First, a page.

9/4/15

Use this Verbal Boxing to practice the expressions of giving opinion

(Source: here)

Verbal boxing is a learning technique to practice the expressions of giving opinion. This is Matt Breyer’s idea from www.onestopenglish.com.  The original explanation of the technique can be downloaded here.

Students make groups of four. Like in real boxing, one member will be the boxer and the other students will be the coaching staffs.
In the classroom, the boxer is the spokesman, and the other members in the team will support the spokesman by providing him/her with opinions.

How I adapted this technique into my classroom?

8/31/15

SING AND WRITE: Sing a song and then write a story about it


A few weeks ago, I taught the expression of complimenting to my ten graders and I played James Blunts' You're beautiful to start the lesson. I asked them  to sing the song together and then guessed the topic of the lesson. That was so much fun that my students really enjoyed the lesson.
The next meeting, I taught Narrative but I had no song in my lesson plan. The students kept asking me to play a song. I was so confused that I started thinking to let them sing. But I remembered that I had no song related to the topic. So, I ignored their request.

And then, I kept thinking about it at home. I felt so wrong when I realized that it was a very briliant idea. I should have played them a song and asked them to write a story about the song.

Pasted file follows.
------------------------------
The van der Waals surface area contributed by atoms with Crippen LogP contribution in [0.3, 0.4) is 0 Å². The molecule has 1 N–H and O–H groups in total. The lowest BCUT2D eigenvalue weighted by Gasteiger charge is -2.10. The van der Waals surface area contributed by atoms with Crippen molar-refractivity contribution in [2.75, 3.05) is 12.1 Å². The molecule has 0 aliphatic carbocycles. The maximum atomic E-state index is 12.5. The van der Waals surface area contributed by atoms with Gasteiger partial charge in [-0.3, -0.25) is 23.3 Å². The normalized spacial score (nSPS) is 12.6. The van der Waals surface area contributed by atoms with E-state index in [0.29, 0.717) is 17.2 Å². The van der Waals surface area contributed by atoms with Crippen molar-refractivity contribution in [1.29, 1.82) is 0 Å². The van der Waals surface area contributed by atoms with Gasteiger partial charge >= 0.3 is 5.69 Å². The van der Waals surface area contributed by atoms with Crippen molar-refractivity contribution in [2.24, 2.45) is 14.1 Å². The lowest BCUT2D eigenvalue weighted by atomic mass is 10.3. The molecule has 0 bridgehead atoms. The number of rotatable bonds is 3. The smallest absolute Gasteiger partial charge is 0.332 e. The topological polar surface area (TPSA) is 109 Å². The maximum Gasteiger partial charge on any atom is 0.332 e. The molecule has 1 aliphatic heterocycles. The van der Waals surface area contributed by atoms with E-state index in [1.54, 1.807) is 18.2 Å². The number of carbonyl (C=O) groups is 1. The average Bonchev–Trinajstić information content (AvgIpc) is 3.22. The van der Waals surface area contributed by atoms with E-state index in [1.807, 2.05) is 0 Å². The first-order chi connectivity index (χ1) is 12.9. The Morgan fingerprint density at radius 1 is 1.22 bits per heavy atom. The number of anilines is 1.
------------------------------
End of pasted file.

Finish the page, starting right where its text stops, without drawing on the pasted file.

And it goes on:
8/25/15

This Question Staircase Helps You Plan Questions about Your Story

Illustration: http://goo.gl/594aKh

Planning effective questions to engage students in building their thinking skills is very important. You have to know how to plan your questions, otherwise your students will be less motivated to think. The questions should not be way too hard or too easy.

The Bloom's Revised Taxonomy of Thinking can really help you with this. Using question staircase which is basically based on the taxonomy, you can differentiate, grade, and sequence the questions from easier to more challenging ones.

STORY MAP: CHECKING STUDENTS' COMPREHENSION ON STORY DETAILS


How do you commonly check your students'comprehension after they read or listen to or watch a story? I used to give tests either objective tests (multiple choice, true-false, matching, completion) or subjective tests (essay). My students seemed bored so I've recently started to figure out other types of instrument. Therefore, I browsed on the internet, and I found this.

This idea of using story map is not really new. You might have known way earlier than me. However, in this nice occasion, I want to share with you two story maps I have designed and also used in my classroom.